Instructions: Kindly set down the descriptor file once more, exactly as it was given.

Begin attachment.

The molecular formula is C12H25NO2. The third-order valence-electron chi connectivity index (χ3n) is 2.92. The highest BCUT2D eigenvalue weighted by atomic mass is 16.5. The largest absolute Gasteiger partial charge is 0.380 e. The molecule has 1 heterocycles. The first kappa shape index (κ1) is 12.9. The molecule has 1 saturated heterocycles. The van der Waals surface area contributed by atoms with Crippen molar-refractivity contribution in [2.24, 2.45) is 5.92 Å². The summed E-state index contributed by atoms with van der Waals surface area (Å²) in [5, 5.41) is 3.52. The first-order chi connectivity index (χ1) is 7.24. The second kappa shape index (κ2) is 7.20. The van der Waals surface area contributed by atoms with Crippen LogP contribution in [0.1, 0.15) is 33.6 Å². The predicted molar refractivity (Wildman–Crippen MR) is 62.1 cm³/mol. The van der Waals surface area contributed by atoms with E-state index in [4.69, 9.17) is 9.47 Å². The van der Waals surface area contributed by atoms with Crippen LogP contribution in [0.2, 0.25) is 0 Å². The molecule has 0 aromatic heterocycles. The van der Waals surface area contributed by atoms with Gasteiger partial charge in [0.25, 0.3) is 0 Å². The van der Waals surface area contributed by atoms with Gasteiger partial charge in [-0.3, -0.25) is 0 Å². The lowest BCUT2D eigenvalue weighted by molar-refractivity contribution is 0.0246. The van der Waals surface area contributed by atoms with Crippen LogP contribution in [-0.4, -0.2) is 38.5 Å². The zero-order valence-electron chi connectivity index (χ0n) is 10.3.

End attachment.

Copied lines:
The molecular formula is C12H25NO2. The third-order valence-electron chi connectivity index (χ3n) is 2.92. The highest BCUT2D eigenvalue weighted by atomic mass is 16.5. The largest absolute Gasteiger partial charge is 0.380 e. The molecule has 1 heterocycles. The first kappa shape index (κ1) is 12.9. The molecule has 1 saturated heterocycles. The van der Waals surface area contributed by atoms with Crippen molar-refractivity contribution in [2.24, 2.45) is 5.92 Å². The summed E-state index contributed by atoms with van der Waals surface area (Å²) in [5, 5.41) is 3.52. The first-order chi connectivity index (χ1) is 7.24. The second kappa shape index (κ2) is 7.20. The van der Waals surface area contributed by atoms with Crippen LogP contribution in [0.1, 0.15) is 33.6 Å². The predicted molar refractivity (Wildman–Crippen MR) is 62.1 cm³/mol. The van der Waals surface area contributed by atoms with E-state index in [4.69, 9.17) is 9.47 Å². The van der Waals surface area contributed by atoms with Crippen LogP contribution in [0.2, 0.25) is 0 Å². The molecule has 0 aromatic heterocycles. The van der Waals surface area contributed by atoms with Gasteiger partial charge in [0.25, 0.3) is 0 Å². The van der Waals surface area contributed by atoms with Gasteiger partial charge in [-0.3, -0.25) is 0 Å². The lowest BCUT2D eigenvalue weighted by molar-refractivity contribution is 0.0246. The van der Waals surface area contributed by atoms with Crippen LogP contribution in [-0.4, -0.2) is 38.5 Å². The zero-order valence-electron chi connectivity index (χ0n) is 10.3.